View Full Version : It's about the memories, not the money

03-30-2011, 09:05 PM

I have noticed over the past 10 years or so that all card collectors talk about are the "great pulls" and how much money they got for such and such card. Card collecting has always been a form of gambling, but I'm afraid the young adults with children are missing the most important aspect of collecting, the memories. I am 63 years old and raised three sons. Every time I look through our collection I have a memory. Every time I look at my old cards from when I was a kid I return to my childhood in my bedroom and the hours I spent looking through those cards. I could never sale or trade these cards. They are my childhood. Every time I look at my scuffed up Willie Mays card I remember exactly when my dad picked the card up in a parking lot after a kid had thrown it on the ground saying "Dů. Nů." I remember my dad putting the card in my back pocket saying "Save that card boy. He might be the best player to ever play the game." I remember the weekend we were visiting my parents' home where I grew up and I took the shoe box down from the top of my old closet and gave the box to my son and told him that I had some cards to add to the collection. He spent the entire weekend looking up the cards in his Beckett and telling me how much each card was worth. All the cards were in terrible condition from being handled so much and I kept telling him they weren't worth that much, but until he got older he didn't believe me. "It doesn't matter" I told all my kids, "It's about the memories, not the money." Every time I look at the 1989 Upper Deck Ken Griffey, Jr. Rookie card I see my 12 year old son sitting in the front seat of my car holding up the card with a great big grin on his face yelling "I got it. I got it." I don't care if the price of that card reached $1,000 I would never sale that card. There are hundreds of memories stored away in my cabinet of baseball and football rookie cards. Each time I look at these cards another memory pops into my mind. My wife doesn't understand why I can spend hours looking at these cards.
The memories don't just end with great pulls. Ever since I was a kid the first thing I would do and still do during baseball season every morning is grab the sports section of the newspaper and turn to the box scores. My sons have picked up this routine and do the same thing. It is not unusual for me to get a call at 6:00-6:30AM from one of my sons asking if I had been following a certain ball player and did we have his rookie card. I will go check and tell him which cards we have or that we don't have his card. Usually they talk me into getting on ebay and buying some of his rookie cards or sometimes they will buy the cards and bring them the next time they come and add them to the collection. When I look at these cards, I still remember that telephone call and our discussion. Sometimes they have been right and the kid continues his performance. Sometimes they are wrong and a great career falls flat. Sometimes the cards have gone way up in value. Sometimes they become worthless, but like I tell my sons" it doesn't matter. It's not about the money, it's about the memories."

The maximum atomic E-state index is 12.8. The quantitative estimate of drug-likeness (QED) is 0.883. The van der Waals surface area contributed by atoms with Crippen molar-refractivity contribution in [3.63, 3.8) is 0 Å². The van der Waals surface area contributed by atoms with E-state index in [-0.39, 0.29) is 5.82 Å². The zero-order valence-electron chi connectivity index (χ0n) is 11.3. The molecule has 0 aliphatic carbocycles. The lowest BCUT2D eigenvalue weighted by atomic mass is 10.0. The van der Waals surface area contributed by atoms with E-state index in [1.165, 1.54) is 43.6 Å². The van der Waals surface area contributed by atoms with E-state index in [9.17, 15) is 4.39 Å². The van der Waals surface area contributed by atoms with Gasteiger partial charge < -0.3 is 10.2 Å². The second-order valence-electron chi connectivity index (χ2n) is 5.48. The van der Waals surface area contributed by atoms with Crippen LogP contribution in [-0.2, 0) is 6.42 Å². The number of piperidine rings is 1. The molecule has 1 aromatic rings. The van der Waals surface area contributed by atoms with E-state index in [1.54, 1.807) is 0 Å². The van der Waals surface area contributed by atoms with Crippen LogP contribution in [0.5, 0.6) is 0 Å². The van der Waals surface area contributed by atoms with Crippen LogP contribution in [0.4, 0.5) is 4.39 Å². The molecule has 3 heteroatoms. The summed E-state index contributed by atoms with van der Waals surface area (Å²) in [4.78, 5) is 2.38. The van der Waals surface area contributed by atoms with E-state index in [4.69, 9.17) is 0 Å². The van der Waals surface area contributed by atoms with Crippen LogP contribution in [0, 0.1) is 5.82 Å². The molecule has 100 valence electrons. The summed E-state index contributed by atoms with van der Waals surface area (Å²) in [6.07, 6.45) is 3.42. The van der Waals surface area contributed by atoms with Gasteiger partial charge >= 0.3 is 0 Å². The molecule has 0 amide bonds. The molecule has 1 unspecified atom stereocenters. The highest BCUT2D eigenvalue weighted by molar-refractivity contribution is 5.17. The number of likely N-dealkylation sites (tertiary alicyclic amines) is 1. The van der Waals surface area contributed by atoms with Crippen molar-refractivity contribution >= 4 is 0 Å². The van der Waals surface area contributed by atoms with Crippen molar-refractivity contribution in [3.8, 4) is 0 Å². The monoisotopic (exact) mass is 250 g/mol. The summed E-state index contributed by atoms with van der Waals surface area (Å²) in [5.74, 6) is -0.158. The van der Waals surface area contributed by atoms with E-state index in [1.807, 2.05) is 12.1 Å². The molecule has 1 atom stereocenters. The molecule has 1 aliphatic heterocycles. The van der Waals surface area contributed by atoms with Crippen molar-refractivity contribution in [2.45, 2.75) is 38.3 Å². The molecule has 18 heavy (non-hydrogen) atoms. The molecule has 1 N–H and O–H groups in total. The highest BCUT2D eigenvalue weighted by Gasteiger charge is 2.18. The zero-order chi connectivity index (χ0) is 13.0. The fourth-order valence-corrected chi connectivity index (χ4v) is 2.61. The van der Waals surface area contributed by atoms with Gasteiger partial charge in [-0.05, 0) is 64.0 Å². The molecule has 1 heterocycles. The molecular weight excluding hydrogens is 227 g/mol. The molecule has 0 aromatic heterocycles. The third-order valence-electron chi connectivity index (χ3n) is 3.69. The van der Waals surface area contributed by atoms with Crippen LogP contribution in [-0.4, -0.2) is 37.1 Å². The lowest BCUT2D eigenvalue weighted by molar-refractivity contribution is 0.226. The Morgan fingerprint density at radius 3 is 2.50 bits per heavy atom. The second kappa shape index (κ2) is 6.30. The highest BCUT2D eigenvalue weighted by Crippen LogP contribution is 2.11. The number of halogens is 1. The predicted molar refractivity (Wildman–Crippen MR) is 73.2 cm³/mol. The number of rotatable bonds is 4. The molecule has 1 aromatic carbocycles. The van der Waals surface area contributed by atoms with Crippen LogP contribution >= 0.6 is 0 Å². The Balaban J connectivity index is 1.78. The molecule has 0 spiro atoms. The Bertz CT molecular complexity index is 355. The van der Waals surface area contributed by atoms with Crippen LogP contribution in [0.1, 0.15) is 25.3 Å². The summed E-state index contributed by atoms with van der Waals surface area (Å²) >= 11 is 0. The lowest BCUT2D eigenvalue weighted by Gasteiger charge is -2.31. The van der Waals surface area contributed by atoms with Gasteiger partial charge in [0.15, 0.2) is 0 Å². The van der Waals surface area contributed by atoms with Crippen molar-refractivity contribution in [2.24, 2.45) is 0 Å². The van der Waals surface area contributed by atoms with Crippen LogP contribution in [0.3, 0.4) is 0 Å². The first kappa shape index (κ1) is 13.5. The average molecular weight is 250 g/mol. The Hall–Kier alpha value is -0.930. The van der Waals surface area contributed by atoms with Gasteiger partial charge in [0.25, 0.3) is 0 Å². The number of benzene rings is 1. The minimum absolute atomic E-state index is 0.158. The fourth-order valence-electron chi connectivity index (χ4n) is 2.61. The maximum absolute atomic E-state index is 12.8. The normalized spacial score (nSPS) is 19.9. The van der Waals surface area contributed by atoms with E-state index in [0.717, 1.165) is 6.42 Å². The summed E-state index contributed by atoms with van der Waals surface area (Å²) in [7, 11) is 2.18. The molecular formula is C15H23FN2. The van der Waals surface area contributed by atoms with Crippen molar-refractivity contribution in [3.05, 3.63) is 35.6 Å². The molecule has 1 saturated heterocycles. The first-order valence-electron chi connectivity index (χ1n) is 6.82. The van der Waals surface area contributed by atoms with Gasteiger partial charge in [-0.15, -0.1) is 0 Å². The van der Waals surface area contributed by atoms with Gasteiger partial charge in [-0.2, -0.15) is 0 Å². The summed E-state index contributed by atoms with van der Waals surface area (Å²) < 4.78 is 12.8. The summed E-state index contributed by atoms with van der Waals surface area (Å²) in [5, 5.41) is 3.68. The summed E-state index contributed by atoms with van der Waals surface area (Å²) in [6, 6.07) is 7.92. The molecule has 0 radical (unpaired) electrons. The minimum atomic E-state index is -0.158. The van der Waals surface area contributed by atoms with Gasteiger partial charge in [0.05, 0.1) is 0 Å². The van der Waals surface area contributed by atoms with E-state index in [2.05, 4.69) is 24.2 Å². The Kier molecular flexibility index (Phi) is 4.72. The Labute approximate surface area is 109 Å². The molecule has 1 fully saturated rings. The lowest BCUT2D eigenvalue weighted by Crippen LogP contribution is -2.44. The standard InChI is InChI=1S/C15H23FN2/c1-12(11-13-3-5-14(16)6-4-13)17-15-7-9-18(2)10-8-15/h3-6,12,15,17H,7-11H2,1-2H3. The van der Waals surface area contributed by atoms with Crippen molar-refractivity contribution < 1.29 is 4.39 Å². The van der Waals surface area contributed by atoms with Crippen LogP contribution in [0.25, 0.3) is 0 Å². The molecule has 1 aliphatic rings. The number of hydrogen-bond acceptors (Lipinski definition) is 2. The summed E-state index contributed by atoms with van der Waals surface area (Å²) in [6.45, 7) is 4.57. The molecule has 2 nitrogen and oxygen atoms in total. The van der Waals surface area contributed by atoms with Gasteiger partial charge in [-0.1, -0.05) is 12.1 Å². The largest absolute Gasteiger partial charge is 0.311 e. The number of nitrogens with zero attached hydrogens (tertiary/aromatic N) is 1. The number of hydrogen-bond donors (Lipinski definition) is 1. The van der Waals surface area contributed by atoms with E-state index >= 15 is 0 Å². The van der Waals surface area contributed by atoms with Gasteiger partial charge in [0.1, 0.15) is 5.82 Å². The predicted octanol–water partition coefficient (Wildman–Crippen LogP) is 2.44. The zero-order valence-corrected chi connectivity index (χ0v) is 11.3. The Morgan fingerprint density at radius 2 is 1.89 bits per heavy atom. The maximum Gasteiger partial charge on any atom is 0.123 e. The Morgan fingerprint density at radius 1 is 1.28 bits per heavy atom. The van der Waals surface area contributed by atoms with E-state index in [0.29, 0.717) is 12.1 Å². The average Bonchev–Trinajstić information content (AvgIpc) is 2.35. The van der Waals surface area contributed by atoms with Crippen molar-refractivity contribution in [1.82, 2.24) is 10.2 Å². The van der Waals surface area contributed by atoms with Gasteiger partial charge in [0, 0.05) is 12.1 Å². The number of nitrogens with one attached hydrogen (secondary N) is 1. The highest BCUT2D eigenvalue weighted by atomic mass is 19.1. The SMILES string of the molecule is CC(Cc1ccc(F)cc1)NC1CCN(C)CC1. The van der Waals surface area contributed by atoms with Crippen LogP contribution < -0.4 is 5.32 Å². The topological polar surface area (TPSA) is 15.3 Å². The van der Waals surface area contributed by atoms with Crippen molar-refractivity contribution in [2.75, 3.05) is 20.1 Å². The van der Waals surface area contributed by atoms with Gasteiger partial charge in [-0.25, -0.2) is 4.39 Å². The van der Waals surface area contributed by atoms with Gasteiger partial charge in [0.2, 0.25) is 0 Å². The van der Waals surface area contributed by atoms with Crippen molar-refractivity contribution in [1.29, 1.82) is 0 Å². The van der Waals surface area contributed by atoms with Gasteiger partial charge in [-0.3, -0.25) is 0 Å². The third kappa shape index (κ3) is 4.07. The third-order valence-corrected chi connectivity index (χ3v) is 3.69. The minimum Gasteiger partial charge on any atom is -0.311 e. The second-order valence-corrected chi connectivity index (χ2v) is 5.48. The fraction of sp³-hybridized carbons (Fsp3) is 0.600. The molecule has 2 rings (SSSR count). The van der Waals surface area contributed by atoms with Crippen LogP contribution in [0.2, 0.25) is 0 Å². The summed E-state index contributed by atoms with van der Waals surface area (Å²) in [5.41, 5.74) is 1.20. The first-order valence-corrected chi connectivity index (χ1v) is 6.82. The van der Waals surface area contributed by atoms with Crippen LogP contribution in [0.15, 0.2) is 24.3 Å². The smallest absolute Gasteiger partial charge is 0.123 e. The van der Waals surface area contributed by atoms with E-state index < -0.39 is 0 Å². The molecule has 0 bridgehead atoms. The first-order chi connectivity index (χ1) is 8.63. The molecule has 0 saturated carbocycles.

My sons have all grown up, moved away, married and now have children of their own. They all give me hobby boxes of baseball and football cards for my Christmas presents. Every Christmas I sit in my recliner and watch my three grown sons sitting on the floor opening packs of cards like they were kids again. When one of them has a great rookie card pull we all get excited and talk for hours about that player. I hope when I'm dead and gone and my boys are looking at one of these cards that it brings back the memory of their old man sitting in the recliner smiling down on them. I hope they remember that it's not about the money. It's about the memories.

03-31-2011, 07:14 PM
Very good stuff, here is the published version: http://www.sportscardforum.com/articles/2011/03/its-about-the-memories-not-the-money/

And btw, your sons are very lucky to have you and the article reminded me of my relationship with my own dad :)

04-02-2011, 12:09 PM
Awesome article! Loved it!